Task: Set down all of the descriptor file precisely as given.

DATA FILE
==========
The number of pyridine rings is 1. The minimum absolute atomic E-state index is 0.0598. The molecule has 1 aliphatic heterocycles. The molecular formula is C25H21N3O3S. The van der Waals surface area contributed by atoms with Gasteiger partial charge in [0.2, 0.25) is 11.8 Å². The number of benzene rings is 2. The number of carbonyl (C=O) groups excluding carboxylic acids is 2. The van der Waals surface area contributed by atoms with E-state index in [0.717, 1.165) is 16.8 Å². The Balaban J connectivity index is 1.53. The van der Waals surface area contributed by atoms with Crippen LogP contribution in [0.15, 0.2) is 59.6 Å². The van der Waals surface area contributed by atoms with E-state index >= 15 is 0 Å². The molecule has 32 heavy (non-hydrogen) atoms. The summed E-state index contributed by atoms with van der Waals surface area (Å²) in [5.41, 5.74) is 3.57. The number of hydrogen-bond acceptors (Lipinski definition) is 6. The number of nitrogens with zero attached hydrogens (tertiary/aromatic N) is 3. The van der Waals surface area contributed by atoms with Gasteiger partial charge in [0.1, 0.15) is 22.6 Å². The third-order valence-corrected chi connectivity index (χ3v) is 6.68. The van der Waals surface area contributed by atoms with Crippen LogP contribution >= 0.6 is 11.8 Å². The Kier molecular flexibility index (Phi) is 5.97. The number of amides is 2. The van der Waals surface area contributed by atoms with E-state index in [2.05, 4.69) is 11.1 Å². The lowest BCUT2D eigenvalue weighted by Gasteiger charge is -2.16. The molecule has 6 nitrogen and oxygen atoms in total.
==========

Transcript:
The number of pyridine rings is 1. The minimum absolute atomic E-state index is 0.0598. The molecule has 1 aliphatic heterocycles. The molecular formula is C25H21N3O3S. The van der Waals surface area contributed by atoms with Gasteiger partial charge in [0.2, 0.25) is 11.8 Å². The number of benzene rings is 2. The number of carbonyl (C=O) groups excluding carboxylic acids is 2. The van der Waals surface area contributed by atoms with E-state index in [0.717, 1.165) is 16.8 Å². The Balaban J connectivity index is 1.53. The van der Waals surface area contributed by atoms with Crippen LogP contribution in [0.15, 0.2) is 59.6 Å². The van der Waals surface area contributed by atoms with E-state index >= 15 is 0 Å². The molecule has 32 heavy (non-hydrogen) atoms. The summed E-state index contributed by atoms with van der Waals surface area (Å²) in [5.41, 5.74) is 3.57. The number of hydrogen-bond acceptors (Lipinski definition) is 6. The number of nitrogens with zero attached hydrogens (tertiary/aromatic N) is 3. The van der Waals surface area contributed by atoms with Gasteiger partial charge in [0.1, 0.15) is 22.6 Å². The third-order valence-corrected chi connectivity index (χ3v) is 6.68. The van der Waals surface area contributed by atoms with Crippen LogP contribution >= 0.6 is 11.8 Å². The Kier molecular flexibility index (Phi) is 5.97. The number of amides is 2. The van der Waals surface area contributed by atoms with E-state index in [2.05, 4.69) is 11.1 Å². The lowest BCUT2D eigenvalue weighted by Gasteiger charge is -2.16. The molecule has 6 nitrogen and oxygen atoms in total.